As soon as it was announced, eyes began rolling and the hipsters started laughing and cracking jokes about the fact that Lynyrd Skynyrd are again playing Chattanooga’s biggest music festival. “Here comes Ringgold!” “Play some Skynyrd!” has been heard a time or two in the Pickle Barrel—that well-known derogatory shout being pointed at the old land o’ cotton’s inbred, chicken-fighting culture.
Requests for Skynyrd are always shouted in the hipster arenas anytime someone wants to degrade where they come from—to shake their heads smiling and hope someone recognizes their wit and how far they’ve risen above their embarrassing roots. “Freebird!” is especially chiding—ask one of the Bohannon brothers or the folks at JJ’s Bohemia how many times they’ve heard that one. But Lynyrd Skynyrd is a hell of a rock ’n roll band. There’s never been another one like them, and the audacity with which they embraced their Southern roots was unheard of in when they first appeared. The group arose from a prevailing attitude in popular music epitomized when Billie Holiday sang:
Southern trees bear a strange fruit/Blood on the leaves and blood at the root/Black bodies swingin’ in the Southern breeze/Strange fruit hangin’ from the poplar trees
When Lynyrd Skynyrd arrived, the South was still being depicted as a bizarre, bloody land peopled by a race of hateful, backwoods cotton farmers. Bob Dylan sang “Oxford Town,” where everybody had “their heads bowed down” in shame. Neil Young sang “Alabama” and “Southern Man.” None of these songs named names—they pointed their finger at the entire South. Neil Young’s cross-burning “Southern Man” was every man.
Then Lynyrd Skynyrd came along. These boys didn’t give a damn—they sang “Sweet Home Alabama” and told Neil Young he should remember that a “Southern man don’t need him around anyhow.” They sang “Mississippi Kid,” about having pistols in their pockets and not looking for trouble “but nobody dogs me around.” Lynyrd Skynyrd stepped up and confronted the cultural bully and made Southern folks proud to be Southern again. They meant something to a lot of people—and they gallantly warned Neil Young that “down in Alabama you can run but you sure can’t hide.”
And then, of course, there’s “Freebird”—the Southern anthem. I have a peculiar memory attached to that song.
When I was a boy I spent a lot of time running around north Georgia back roads. I rode with this man named Tim Blair. He was a rough, mean bastard that got backwoods respect everywhere he went. I was on a Kerouac kick back then and had read “On the Road” more than once. There were a few lines from the book in particular that got me close to home. “We got out of the car for air,” he wrote, “and suddenly both of us were stoned with joy to realize that in the darkness all around us was fragrant green grass and the smell of warm waters. ‘We’re in the South! We’ve left the winter!’ I took a deep breath; a locomotive howled across the darkness. I took off my shirt and exulted.”
My Kerouac obsession knew no bounds—I was too young to follow his trail all the way to New Orleans but I was following Tim Blair around to find the angel-headed hipsters that were surely beating around in my neck of the woods. But I didn’t find angels with Tim. I found yard birds picking through the dirt. He took me to indoor dog fights in bloody living rooms. I heard whispers of murders at the dog fights—of men being chopped up and fed to the hogs. I didn’t see the fruit but I saw Billie Holiday’s strange trees. I could see how the crosses could catch fire.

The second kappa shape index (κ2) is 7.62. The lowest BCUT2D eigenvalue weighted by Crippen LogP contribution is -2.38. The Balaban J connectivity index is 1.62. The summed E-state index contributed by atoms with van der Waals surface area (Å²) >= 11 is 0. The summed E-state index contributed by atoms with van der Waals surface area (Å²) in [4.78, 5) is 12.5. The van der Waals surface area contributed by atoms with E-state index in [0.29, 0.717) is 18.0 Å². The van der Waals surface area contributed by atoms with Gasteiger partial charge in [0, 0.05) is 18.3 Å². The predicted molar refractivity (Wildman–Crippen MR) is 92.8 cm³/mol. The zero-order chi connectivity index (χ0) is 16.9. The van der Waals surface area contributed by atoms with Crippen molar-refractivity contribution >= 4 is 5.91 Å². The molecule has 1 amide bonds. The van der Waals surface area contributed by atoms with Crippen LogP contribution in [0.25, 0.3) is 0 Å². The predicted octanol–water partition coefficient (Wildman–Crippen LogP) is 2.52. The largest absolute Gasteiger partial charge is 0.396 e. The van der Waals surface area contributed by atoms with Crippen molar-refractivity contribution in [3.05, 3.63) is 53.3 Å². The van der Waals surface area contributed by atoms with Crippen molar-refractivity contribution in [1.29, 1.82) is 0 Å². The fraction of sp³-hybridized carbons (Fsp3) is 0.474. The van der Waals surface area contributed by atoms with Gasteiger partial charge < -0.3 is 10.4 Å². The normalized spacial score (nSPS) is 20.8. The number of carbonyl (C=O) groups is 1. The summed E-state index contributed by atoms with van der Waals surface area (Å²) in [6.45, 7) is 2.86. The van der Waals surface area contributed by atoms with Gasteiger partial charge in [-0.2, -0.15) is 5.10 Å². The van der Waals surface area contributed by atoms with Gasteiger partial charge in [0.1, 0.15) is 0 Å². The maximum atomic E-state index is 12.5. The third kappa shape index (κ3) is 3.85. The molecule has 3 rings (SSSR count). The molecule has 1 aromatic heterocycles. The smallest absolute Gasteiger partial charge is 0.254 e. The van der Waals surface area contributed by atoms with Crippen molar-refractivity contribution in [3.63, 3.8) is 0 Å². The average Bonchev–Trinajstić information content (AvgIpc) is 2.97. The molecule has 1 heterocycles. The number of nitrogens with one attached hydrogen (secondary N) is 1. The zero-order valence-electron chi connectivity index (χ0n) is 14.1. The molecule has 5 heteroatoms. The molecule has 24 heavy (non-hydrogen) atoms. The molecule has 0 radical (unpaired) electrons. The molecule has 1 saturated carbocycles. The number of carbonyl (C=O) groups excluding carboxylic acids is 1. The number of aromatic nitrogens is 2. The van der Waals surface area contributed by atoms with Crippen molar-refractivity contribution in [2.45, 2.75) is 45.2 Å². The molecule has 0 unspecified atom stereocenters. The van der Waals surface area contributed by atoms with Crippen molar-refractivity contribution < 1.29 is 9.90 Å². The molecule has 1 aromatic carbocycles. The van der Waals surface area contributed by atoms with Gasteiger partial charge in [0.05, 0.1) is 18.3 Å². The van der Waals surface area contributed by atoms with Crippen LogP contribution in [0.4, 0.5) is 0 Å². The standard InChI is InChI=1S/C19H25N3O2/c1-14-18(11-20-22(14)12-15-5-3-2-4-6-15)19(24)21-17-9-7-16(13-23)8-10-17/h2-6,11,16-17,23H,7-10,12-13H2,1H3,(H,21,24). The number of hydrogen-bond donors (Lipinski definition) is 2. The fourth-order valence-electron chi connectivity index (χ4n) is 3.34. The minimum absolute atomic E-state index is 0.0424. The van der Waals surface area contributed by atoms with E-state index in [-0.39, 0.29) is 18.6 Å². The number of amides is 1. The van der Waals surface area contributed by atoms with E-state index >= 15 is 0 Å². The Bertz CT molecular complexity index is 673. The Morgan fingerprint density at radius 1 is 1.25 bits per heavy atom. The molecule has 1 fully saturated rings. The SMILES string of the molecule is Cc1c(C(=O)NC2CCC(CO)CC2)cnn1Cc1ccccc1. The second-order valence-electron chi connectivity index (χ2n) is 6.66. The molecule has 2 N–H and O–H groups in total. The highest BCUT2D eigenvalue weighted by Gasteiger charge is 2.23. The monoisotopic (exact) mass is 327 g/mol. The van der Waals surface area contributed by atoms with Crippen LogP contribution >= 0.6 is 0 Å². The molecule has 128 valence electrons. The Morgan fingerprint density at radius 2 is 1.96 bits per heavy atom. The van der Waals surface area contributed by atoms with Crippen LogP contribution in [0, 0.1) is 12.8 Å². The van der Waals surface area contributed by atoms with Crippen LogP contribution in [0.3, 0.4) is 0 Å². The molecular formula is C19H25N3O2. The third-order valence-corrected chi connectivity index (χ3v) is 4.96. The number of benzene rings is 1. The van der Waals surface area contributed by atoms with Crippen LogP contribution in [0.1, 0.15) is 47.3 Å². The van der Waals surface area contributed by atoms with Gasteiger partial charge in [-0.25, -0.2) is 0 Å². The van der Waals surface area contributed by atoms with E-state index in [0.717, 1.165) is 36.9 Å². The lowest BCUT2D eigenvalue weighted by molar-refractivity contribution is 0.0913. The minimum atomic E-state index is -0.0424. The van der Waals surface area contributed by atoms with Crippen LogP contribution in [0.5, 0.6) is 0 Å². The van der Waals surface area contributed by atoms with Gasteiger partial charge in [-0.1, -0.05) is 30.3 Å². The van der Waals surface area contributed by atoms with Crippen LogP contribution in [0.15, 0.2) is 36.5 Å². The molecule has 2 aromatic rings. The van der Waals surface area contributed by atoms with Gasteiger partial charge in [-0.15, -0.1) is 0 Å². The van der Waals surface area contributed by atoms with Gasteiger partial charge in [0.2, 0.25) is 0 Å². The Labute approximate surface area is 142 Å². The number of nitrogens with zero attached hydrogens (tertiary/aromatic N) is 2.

Those were good times, though, and there were always plenty of good dumb jokes to go around—of which I, being that perpetually shirtless, curly-haired boy with some weird book in his pocket, was often the butt—and one time they pissed me off. I told Tim what he could go do to himself and took off walking down the road, immediately expecting my ass to be stomped. But Tim laughed instead and dragged me back. He slapped the back of my head, handed me a Budweiser and told me to “Come on, you’re with us.”
One night Tim and I were drunk, riding in his truck with the radio blaring. “Freebird” had just come on. I’d heard the song a thousand times. There was something about that chorus, though—what seems like a simple love song means something strangely personal when you’re riding drunk down a dark Georgia back road and the song says: “…and this bird you’ll never change.” Tim looked over at me smiling when that famous guitar solo started up. He waved at the dark Georgia landscape and said, “This song was for us.”
Every time I hear “Freebird,” I hear Tim in my head telling me that I’m with him and this song was for us. But my old buddy probably won’t be at Riverbend to hear Freebird this year. I haven’t talked to him in a long time. The last time I saw him he didn’t recognize me—he was on the white man’s crack. He’s surely dead or in jail or somewhere between the two now.
The hipsters will be out, though. They always are. I doubt they will be going see Lynyrd Skynyrd—they will be on restaurant patios and downtown bar porches, nursing beers and playing Riverbend bingo. They’ll look up to laugh or disdainfully smirk at the passersby—those with leather boots and hair on their faces and chains attached to their billfolds. I’ll be there, too—though not with the hipsters.I gave up on hipsters when I realized Kerouac was a phoney. I’ll probably be staggering down some downtown street towards the Coca-Cola stage with booze in my back pocket and hollering “Freebird!” so those on the patios can put another beer cap on their Riverbend bingo boards.